Precious little children delighting in Natalie’s summer school (now known as Disney Princess Camp) …
Avery joyfully singing and strumming “Amazing Grace” with her extraordinary new guitar and voice teacher (a beautiful writer divinely appointed to encourage our child) …
And me, dancing to live music with new sister friends and celebrating a completed book going to print in mere weeks …
Our family recently returned to our house after visiting dear friends from our old neighborhood. Avery snuggled into her bed and said, “It’s good to be back.” And then with a contented smile she added, “Home.”
One year ago, I never would have imagined these words from her lips.
One year ago, I wondered if I should be doing more to fill the missing pieces.
But in the waiting and the listening, the voids were filled far better than I could have ever planned.
My friends, I have spent a year gathering hope. And I think it was so I could offer it to you today. Whether you face a physical move or one of life’s many transitions, there’s a good chance you have some missing pieces. And although these holes feel empty, worrisome, and stressful, I want to suggest an alternative to what your head is probably telling you to do:
Maybe the best thing you could do right now is just sit with it awhile.
Maybe the bravest thing you could do right now is just decide this will not defeat you.
Maybe the most productive thing you could do right now is just fold your hands in solitude.
Maybe the most sensible thing you could do right now is just laugh … laugh in the face of it all.
Maybe the most powerful thing you could do right now is just close your eyes and envision a positive outcome.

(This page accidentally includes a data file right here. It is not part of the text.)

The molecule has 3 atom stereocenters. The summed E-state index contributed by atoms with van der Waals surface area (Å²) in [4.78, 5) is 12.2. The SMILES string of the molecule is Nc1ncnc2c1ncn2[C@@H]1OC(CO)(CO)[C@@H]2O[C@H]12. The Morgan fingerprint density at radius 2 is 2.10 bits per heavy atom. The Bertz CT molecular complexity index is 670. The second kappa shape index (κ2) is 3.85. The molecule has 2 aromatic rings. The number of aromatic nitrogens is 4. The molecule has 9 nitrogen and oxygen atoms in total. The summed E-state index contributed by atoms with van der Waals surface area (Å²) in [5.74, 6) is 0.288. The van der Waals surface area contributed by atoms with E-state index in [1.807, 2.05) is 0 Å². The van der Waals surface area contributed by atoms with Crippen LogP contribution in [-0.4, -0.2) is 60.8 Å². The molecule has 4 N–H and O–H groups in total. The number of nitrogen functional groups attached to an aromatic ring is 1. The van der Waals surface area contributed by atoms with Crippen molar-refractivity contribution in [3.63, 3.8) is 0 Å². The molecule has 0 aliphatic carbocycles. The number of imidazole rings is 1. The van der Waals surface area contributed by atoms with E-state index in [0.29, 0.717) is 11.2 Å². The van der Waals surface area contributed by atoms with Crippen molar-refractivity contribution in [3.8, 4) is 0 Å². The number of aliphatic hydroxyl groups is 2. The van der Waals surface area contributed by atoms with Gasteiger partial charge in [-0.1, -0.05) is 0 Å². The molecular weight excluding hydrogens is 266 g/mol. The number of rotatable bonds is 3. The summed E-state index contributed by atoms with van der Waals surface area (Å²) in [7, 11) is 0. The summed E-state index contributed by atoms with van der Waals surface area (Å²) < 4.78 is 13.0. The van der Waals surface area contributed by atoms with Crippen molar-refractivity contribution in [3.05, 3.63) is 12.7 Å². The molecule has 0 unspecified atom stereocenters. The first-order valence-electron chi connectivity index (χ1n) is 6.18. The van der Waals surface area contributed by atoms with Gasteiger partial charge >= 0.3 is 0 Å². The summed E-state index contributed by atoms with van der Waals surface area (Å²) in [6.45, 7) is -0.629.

Maybe the most loving thing you could do right now is just give yourself room to breathe.
Maybe the best thing to do right now looks like nothing at all.
But it’s not.
Because when you’re gathering hope,
When you’re gathering strength,
When you’re gathering resilience,
In the face of transition, challenge, and uncertainty,
Sometimes the best thing you can do right now is just hold on and listen.
Because in this Great Act of Inaction, you are better able to hear the most important callings on your heart. And in some round about way, in some time period beyond your control, may those voids will be filled in ways you could have never imagined.
Friends of The Hands Free Revolution, when I took six weeks off from the blog and FB page last summer to adjust to our new life, something quite profound happened to my writing. My long-time editor immediately noticed the difference when I began writing again. We both agreed that a higher level of quality and expression had been reached. My productivity driven mind was given undeniable proof that sometimes production must cease so creative gifts can flourish and grow. Given what is ahead with the HANDS FREE LIFE book release in September, I am going to go offline for several weeks to come inside … flank myself with family … scribble notes that will become inspiring blog posts to share with you. I hope to write for you for a very long time. I think substantial reprieves from the online world will help me do that. Thank you for supporting my work with your comments, post shares, purchases in the Hands Free Shop, and by buying my books. My family and I have the deepest gratitude for each one of you. I will miss you while I am offline, but know I will be back better than ever in mid-July.